BRACES: TREATMENT GETS FASTER AND LESS VISIBLE
Nora Davison’s and August Imholtz’s treatment began with braces.
“I went to the orthodontist with my daughter, who had an appointment, and I asked about my teeth,” Davison recalls. “That’s how I got into this.”
Davison was fitted with partial braces: eight on her upper teeth and eight on her lower—16 brackets total, compared with 28 for a full set. “It was a clear ceramic bracket with silver wires,” says McLean orthodontist Deirdre Maull, who treated Davison. “It’s really inconspicuous.”
From years of grinding, Davison’s top front teeth had been worn down and her gums had become lopsided. Braces repositioned her four front top teeth—called incisors—pushing them farther into her gum. The result was a gum line that was more symmetrical. Her teeth, meanwhile, remained too short, but that problem would be addressed later. Braces on her lower teeth alleviated crowding. All of this work was done in six months.
“I did not change Nora’s entire bite, only the alignment of her front teeth,” Maull says. “Since it was a partial treatment, there was less to do, which required less time.” Prosthodontist Benjamin O. Watkins III handled the rest of Davison’s treatment.
The hardest part of braces, Davison says, was cleaning her teeth after meals, because food often got caught in the brackets. “For someone who before had flossed every two months,” she says, “this was a new challenge.”
August Imholtz wore Invisalign—clear, removable aligners that contain no metal and are a popular choice for adults. Except when brushing, flossing, eating, and drinking, patients wear the aligners around the clock as they would braces.
“We’ve had patients on TV with Invisalign, and you can’t see the aligners,” says Andrew Orchin, an orthodontist whose practice in DC’s Friendship Heights specializes in treating adults.
Invisalign was a consideration for Davison, Maull says. But because more than straightening teeth was involved, braces—or “fixed appliances”—offered more control.
Imholtz’s aligners were fitted by his general dentist, Brian Gray, also of Friendship Heights. More dentists are handling simple orthodontic cases, especially those involving Invisalign. There is a bit of controversy surrounding this trend, says Orchin, but most orthodontists are okay with it as long as difficult cases are referred to specialists. Invisalign manufacturers provide a two-day course to certify dentists in its use. The course teaches Invisalign techniques but doesn’t teach the finer points of orthodontics, says Gray, an instructor.
To fit a patient with Invisalign, a dentist uses a material called polyvinyl siloxane to make molds of the teeth. It’s gooey when applied but hardens within minutes. The resulting impressions are sent to a lab where they’re used to make a 3-D computerized model of the teeth. From there, a series of aligners are produced. Each set is worn for two weeks before being replaced by the next in the series. With each successive set, the teeth are gradually straightened.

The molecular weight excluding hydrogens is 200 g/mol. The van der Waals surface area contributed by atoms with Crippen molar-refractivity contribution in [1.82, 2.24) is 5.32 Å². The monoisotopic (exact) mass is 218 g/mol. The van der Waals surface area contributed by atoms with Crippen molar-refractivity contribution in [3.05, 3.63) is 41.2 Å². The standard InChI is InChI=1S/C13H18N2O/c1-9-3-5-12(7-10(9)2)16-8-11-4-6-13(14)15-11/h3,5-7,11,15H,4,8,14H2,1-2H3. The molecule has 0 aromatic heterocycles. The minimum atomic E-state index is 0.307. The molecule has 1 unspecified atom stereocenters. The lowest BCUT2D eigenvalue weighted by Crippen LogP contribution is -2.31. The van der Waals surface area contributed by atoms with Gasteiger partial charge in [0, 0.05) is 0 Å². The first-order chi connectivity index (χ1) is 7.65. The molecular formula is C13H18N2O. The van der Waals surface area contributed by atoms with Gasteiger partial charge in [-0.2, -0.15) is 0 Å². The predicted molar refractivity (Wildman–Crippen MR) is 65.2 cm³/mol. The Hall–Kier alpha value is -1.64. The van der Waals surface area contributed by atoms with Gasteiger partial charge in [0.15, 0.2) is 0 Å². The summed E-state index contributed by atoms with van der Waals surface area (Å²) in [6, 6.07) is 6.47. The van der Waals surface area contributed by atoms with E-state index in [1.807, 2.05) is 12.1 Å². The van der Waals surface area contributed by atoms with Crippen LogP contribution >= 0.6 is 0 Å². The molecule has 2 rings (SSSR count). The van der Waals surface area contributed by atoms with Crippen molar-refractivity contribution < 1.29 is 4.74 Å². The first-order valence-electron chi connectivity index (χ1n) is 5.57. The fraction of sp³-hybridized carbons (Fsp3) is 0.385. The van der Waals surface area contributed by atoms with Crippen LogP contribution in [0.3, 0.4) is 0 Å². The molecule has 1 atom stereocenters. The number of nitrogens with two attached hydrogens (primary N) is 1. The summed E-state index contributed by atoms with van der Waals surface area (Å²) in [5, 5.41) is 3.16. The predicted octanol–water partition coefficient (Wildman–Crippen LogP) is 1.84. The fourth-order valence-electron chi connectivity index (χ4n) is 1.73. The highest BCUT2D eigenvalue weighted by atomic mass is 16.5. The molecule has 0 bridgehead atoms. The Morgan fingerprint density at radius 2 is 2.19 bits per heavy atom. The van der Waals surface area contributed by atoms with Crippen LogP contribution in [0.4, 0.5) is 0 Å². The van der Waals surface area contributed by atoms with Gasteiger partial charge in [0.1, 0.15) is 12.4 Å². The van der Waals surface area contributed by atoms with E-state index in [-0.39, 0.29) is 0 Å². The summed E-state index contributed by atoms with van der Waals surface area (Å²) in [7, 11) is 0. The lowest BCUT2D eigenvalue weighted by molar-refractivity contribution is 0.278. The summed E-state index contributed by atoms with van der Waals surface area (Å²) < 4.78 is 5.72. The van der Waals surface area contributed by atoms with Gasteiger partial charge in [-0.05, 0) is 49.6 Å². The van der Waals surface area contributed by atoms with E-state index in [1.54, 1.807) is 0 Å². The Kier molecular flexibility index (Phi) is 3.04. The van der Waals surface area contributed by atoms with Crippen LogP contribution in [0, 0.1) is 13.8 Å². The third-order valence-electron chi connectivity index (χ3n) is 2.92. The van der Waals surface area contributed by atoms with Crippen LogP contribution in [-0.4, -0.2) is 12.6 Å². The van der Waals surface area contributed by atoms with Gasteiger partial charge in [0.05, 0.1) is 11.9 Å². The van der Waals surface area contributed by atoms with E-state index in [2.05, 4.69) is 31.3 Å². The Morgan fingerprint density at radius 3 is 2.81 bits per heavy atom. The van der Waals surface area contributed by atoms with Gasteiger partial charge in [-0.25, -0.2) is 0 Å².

“The results have been tremendous,” says Imholtz, who wore Invisalign for 12 months, until April of 2009. He now wears a retainer at night—but not the head gear once so common.
“The biggest misconception with orthodontics is that when you’re done, you’re done,” Gray says. “The teeth are always moving.” Imholtz will need to wear some type of nighttime aligner for the rest of his life, says Gray, but the frequency of wear will be decreased over time.
The range of orthodontic options is considerable, with bulky hardware and rubber bands no longer the only choices—although bands are still used on occasion, mostly for children. One new technique is SureSmile, which boasts average treatment times of about a year. Wires that control and move the braces are the key.
Wires have always played a part in orthodontia; SureSmile wires are custom-made with the help of an oral scanner, a tool that resembles a wand and fits inside the mouth to take photos. The photos are translated into a three-dimensional image of a patient’s teeth and bite. A “robot” in a Dallas lab bends the arch wires into the dimensions assigned by the computer, and the wires are mailed to the dentist. This precision gives quicker and more accurate results than bending a wire manually and necessitates fewer follow-up visits.
“The great thing about the wire is that it’s heat-activated,” says Orchin, who started working with the product last year. “If I cool the wire down with ice or cold water, it becomes totally malleable. As soon as the wire is heated up in the patient’s mouth, it goes back to the shape the robot bent it into.”
Patients who experience discomfort following the placement of a new wire can get relief by sipping cold water and allowing the wire to soften.
The technology in SureSmile sounds promising to many, including Maull. Still, she’s waiting for the findings of independent researchers.
“I initially studied mechanical engineering, and I love gadgets,” Maull says. “But I don’t want to be beta-testing on my patients. People should not get too hung up on what type of bracket or gizmo an orthodontist uses. The important thing to remember is that all of these appliances are just tools. Nothing can substitute for good hands and sound judgment.”
Braces can leave white spots on teeth when they’re removed. A product called Icon is working wonders on these spots, called decalcifications, says John Drumm, a dentist in DC’s Foxhall neighborhood: “It gets into the nooks and crannies and seals up the tooth. It picks up the actual color of the tooth and remineralizes the tooth—and there’s no anesthesia necessary.">> Next: Whitening